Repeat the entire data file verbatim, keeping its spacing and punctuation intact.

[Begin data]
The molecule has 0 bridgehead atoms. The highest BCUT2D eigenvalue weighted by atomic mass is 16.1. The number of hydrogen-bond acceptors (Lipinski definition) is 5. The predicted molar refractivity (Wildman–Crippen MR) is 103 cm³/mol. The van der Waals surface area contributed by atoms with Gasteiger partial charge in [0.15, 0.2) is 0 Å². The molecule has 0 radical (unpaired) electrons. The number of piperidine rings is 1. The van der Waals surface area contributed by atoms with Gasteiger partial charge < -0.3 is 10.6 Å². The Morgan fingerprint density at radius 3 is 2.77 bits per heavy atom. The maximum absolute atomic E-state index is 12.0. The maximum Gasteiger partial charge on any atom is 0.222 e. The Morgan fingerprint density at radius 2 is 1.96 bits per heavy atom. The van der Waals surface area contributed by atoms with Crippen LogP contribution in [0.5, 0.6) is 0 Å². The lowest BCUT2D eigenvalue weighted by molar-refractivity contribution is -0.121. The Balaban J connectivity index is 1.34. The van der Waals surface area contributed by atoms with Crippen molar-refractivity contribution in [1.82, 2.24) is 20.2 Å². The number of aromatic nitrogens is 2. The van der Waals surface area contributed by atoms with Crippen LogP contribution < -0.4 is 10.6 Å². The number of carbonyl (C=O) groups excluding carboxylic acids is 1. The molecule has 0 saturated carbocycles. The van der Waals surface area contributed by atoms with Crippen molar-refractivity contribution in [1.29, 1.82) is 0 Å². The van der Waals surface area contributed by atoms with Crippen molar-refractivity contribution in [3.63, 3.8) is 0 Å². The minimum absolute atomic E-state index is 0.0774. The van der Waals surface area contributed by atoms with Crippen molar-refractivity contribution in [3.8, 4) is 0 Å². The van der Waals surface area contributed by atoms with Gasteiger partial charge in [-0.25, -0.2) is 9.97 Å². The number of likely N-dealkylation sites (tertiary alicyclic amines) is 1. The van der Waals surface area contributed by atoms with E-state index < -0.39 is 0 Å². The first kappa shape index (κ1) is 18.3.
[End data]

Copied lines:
The molecule has 0 bridgehead atoms. The highest BCUT2D eigenvalue weighted by atomic mass is 16.1. The number of hydrogen-bond acceptors (Lipinski definition) is 5. The predicted molar refractivity (Wildman–Crippen MR) is 103 cm³/mol. The van der Waals surface area contributed by atoms with Gasteiger partial charge in [0.15, 0.2) is 0 Å². The molecule has 0 radical (unpaired) electrons. The number of piperidine rings is 1. The van der Waals surface area contributed by atoms with Gasteiger partial charge < -0.3 is 10.6 Å². The Morgan fingerprint density at radius 3 is 2.77 bits per heavy atom. The maximum absolute atomic E-state index is 12.0. The maximum Gasteiger partial charge on any atom is 0.222 e. The Morgan fingerprint density at radius 2 is 1.96 bits per heavy atom. The van der Waals surface area contributed by atoms with Crippen LogP contribution in [0.5, 0.6) is 0 Å². The lowest BCUT2D eigenvalue weighted by molar-refractivity contribution is -0.121. The Balaban J connectivity index is 1.34. The van der Waals surface area contributed by atoms with Crippen molar-refractivity contribution in [1.82, 2.24) is 20.2 Å². The number of aromatic nitrogens is 2. The van der Waals surface area contributed by atoms with Crippen LogP contribution < -0.4 is 10.6 Å². The number of carbonyl (C=O) groups excluding carboxylic acids is 1. The molecule has 0 saturated carbocycles. The van der Waals surface area contributed by atoms with Crippen molar-refractivity contribution in [1.29, 1.82) is 0 Å². The van der Waals surface area contributed by atoms with Crippen molar-refractivity contribution in [3.63, 3.8) is 0 Å². The minimum absolute atomic E-state index is 0.0774. The van der Waals surface area contributed by atoms with Crippen molar-refractivity contribution in [3.8, 4) is 0 Å². The van der Waals surface area contributed by atoms with Gasteiger partial charge in [-0.25, -0.2) is 9.97 Å². The number of likely N-dealkylation sites (tertiary alicyclic amines) is 1. The van der Waals surface area contributed by atoms with E-state index < -0.39 is 0 Å². The first kappa shape index (κ1) is 18.3.